... an appeal to god is a science stopper. Once you conclude that god created life, why explore naturalistic mechanisms? If god created the universe, why explore cosmological theories of the origin of the universe, like the big bang theory? Inferring a “personal cause” is a separate issue. Also, what does he mean by “creation?” Is he assuming creationism, or does he simply mean the natural world?
Nonsense. First of all, no scientist I know makes that argument that 'since God did it, there's no reason to explore natural mechanisms'. There is no incongruity in the belief that God created the universe and in the scientific exploration of nature. In fact, throughout history most of the best scientists have been devout Christians: Roger Bacon, Copernicus, Galileo, Newton, Kepler, Lavoisier, Linnaeus, Faraday, Maxwell, Sherrington, Penfield, Eccles, Libet, Collins, etc. They all believe(d) "God did it". And they made extraordinary discoveries in science.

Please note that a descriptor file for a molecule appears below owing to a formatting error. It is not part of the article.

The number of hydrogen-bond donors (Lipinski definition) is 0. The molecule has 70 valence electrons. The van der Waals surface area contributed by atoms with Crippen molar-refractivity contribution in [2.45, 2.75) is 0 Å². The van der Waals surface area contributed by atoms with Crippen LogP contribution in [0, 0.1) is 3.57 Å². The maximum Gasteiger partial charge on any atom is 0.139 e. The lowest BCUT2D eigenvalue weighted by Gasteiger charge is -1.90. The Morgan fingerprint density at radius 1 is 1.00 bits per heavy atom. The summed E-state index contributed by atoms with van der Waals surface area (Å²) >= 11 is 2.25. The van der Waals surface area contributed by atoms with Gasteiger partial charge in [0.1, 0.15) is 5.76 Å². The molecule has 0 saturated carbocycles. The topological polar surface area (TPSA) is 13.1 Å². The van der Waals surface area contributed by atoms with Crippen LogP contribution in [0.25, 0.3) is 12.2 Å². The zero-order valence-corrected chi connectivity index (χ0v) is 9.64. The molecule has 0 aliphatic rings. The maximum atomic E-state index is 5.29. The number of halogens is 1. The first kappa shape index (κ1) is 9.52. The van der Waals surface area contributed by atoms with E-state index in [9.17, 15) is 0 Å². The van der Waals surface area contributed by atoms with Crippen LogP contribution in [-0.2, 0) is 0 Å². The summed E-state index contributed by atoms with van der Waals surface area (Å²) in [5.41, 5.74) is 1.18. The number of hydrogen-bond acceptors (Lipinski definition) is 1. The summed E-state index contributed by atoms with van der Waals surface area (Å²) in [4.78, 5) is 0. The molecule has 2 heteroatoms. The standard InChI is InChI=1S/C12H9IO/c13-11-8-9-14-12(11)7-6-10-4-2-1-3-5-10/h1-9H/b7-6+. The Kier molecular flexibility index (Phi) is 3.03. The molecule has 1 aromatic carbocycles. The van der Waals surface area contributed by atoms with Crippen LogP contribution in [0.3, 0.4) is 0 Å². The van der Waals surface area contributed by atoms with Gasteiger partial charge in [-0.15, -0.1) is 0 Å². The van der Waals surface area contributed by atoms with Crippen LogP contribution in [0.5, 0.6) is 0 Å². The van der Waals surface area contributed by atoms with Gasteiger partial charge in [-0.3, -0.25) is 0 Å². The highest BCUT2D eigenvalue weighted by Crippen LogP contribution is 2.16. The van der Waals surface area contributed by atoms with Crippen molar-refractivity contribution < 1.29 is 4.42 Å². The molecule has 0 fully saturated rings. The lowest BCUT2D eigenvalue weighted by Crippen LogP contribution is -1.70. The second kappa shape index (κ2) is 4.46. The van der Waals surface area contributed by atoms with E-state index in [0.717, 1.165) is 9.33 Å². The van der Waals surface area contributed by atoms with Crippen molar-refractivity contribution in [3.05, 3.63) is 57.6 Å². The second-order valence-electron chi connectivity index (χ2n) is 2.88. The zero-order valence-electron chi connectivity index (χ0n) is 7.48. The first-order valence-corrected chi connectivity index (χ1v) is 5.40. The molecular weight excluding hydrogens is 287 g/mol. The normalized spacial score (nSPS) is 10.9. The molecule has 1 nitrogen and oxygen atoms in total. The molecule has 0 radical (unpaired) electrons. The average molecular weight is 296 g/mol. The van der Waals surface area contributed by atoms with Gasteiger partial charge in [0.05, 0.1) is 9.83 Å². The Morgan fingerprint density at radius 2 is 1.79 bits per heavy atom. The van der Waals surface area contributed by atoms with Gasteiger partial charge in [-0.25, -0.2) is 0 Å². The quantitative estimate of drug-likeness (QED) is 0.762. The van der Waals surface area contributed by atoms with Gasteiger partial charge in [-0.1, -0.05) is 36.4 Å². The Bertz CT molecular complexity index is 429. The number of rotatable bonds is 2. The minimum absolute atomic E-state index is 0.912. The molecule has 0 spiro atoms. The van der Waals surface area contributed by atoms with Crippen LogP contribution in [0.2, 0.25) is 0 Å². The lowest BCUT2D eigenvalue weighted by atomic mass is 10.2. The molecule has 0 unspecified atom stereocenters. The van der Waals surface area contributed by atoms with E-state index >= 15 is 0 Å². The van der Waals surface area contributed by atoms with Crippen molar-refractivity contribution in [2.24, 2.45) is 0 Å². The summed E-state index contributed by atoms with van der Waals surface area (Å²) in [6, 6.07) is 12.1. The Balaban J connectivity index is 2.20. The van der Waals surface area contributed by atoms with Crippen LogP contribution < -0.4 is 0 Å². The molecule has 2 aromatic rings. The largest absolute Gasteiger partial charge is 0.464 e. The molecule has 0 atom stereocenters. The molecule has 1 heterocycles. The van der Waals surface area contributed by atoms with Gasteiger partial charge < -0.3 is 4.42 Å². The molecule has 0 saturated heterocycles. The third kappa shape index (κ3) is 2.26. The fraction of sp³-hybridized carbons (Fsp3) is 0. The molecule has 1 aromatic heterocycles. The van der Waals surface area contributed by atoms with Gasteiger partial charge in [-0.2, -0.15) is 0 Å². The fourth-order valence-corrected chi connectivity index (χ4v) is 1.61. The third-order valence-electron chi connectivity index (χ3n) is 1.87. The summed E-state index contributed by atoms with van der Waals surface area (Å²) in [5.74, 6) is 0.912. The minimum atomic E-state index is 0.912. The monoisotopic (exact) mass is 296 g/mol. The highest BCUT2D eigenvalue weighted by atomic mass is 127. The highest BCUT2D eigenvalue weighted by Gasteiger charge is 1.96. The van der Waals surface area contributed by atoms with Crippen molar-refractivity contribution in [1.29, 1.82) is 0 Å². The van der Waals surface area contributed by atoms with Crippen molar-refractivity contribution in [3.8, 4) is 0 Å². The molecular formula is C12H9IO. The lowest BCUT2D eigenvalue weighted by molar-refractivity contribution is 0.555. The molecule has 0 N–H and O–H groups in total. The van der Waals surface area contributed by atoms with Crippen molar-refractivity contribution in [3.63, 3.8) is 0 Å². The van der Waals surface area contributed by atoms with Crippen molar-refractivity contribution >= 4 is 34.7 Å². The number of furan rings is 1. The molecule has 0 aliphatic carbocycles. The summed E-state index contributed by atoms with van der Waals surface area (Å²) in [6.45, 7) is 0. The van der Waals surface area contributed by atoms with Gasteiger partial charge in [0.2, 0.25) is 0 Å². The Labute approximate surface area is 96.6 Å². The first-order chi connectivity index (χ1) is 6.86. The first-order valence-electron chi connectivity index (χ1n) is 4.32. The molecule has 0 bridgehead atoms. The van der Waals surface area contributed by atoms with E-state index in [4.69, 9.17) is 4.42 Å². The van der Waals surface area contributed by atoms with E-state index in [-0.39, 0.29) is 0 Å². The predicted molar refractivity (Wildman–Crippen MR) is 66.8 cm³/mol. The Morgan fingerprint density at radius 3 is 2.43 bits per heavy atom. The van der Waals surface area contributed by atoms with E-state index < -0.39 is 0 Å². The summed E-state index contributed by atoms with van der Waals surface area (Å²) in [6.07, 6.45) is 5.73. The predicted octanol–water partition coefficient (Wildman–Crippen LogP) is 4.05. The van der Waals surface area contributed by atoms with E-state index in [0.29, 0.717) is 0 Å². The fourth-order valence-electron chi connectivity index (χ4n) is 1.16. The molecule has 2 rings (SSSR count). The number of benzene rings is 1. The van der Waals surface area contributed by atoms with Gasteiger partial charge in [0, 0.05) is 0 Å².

On what possible basis could Novella claim that belief that God acts in the world precludes science? It makes no sense logically, and there is massive historical evidence that the opposite is true. Belief in God is highly associated with the best scientific work.
Here's my question: just what impetus does "God doesn't exist" provide for science? In what way is the atheist inference that there is no intelligent cause of nature an impetus to science? It seems to me that atheist scientists implicitly use the inference to theism. Otherwise, why look for rationality in nature?
So why does this silly God of the Gaps argument has such purchase with atheists? I believe that it is a way for atheists to preclude inferences to Divine causation in the philosophy of science. It is of a kind with the pervasive censorship of theism in modern science. Atheists want to utterly expunge God from science, by censorship, by litigation, and by sophistry.
So here's my reply to Novella: you're damn right I think God did it. The best scientists in history thought God did it. The conviction that God did it is a powerful aid to the rational investigation of nature.
More on Novella's silly post to come.